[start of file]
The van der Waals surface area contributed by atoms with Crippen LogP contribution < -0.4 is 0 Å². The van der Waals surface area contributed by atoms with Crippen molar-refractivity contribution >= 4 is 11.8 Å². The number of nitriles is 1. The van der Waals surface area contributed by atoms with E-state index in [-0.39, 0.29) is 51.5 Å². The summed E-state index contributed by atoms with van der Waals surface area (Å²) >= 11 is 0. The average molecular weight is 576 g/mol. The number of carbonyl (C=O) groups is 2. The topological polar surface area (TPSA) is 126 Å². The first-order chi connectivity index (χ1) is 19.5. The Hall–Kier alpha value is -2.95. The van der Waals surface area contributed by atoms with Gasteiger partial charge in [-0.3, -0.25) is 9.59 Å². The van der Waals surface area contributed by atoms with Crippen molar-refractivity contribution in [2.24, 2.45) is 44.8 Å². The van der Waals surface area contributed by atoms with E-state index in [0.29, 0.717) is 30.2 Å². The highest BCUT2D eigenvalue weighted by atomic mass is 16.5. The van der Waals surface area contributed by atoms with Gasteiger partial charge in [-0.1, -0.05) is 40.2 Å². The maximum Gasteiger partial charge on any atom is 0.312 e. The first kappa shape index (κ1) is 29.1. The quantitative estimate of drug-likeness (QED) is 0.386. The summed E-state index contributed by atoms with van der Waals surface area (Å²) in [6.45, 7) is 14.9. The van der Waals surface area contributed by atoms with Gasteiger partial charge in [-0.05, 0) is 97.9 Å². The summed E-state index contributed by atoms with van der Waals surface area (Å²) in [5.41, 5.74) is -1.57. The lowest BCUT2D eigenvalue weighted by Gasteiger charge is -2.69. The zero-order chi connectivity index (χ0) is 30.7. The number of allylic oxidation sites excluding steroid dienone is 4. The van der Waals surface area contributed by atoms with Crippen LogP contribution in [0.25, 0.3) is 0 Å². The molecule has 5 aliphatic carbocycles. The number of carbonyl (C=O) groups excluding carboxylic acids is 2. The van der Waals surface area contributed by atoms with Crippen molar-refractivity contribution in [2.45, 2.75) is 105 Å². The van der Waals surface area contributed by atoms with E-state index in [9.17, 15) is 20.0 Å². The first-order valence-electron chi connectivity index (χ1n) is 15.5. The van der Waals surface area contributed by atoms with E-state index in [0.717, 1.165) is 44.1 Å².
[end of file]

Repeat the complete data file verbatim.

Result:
The van der Waals surface area contributed by atoms with Crippen LogP contribution < -0.4 is 0 Å². The van der Waals surface area contributed by atoms with Crippen molar-refractivity contribution >= 4 is 11.8 Å². The number of nitriles is 1. The van der Waals surface area contributed by atoms with E-state index in [-0.39, 0.29) is 51.5 Å². The summed E-state index contributed by atoms with van der Waals surface area (Å²) >= 11 is 0. The average molecular weight is 576 g/mol. The number of carbonyl (C=O) groups is 2. The topological polar surface area (TPSA) is 126 Å². The first-order chi connectivity index (χ1) is 19.5. The Hall–Kier alpha value is -2.95. The van der Waals surface area contributed by atoms with Gasteiger partial charge in [-0.3, -0.25) is 9.59 Å². The van der Waals surface area contributed by atoms with Crippen molar-refractivity contribution in [2.24, 2.45) is 44.8 Å². The van der Waals surface area contributed by atoms with E-state index in [0.29, 0.717) is 30.2 Å². The highest BCUT2D eigenvalue weighted by atomic mass is 16.5. The van der Waals surface area contributed by atoms with Gasteiger partial charge in [-0.1, -0.05) is 40.2 Å². The maximum Gasteiger partial charge on any atom is 0.312 e. The first kappa shape index (κ1) is 29.1. The quantitative estimate of drug-likeness (QED) is 0.386. The summed E-state index contributed by atoms with van der Waals surface area (Å²) in [6.45, 7) is 14.9. The van der Waals surface area contributed by atoms with Gasteiger partial charge in [-0.05, 0) is 97.9 Å². The summed E-state index contributed by atoms with van der Waals surface area (Å²) in [5.41, 5.74) is -1.57. The lowest BCUT2D eigenvalue weighted by Gasteiger charge is -2.69. The zero-order chi connectivity index (χ0) is 30.7. The number of allylic oxidation sites excluding steroid dienone is 4. The van der Waals surface area contributed by atoms with Crippen LogP contribution in [0.25, 0.3) is 0 Å². The molecule has 5 aliphatic carbocycles. The number of carbonyl (C=O) groups excluding carboxylic acids is 2. The van der Waals surface area contributed by atoms with Crippen molar-refractivity contribution in [2.45, 2.75) is 105 Å². The van der Waals surface area contributed by atoms with E-state index in [9.17, 15) is 20.0 Å². The first-order valence-electron chi connectivity index (χ1n) is 15.5. The van der Waals surface area contributed by atoms with E-state index in [0.717, 1.165) is 44.1 Å².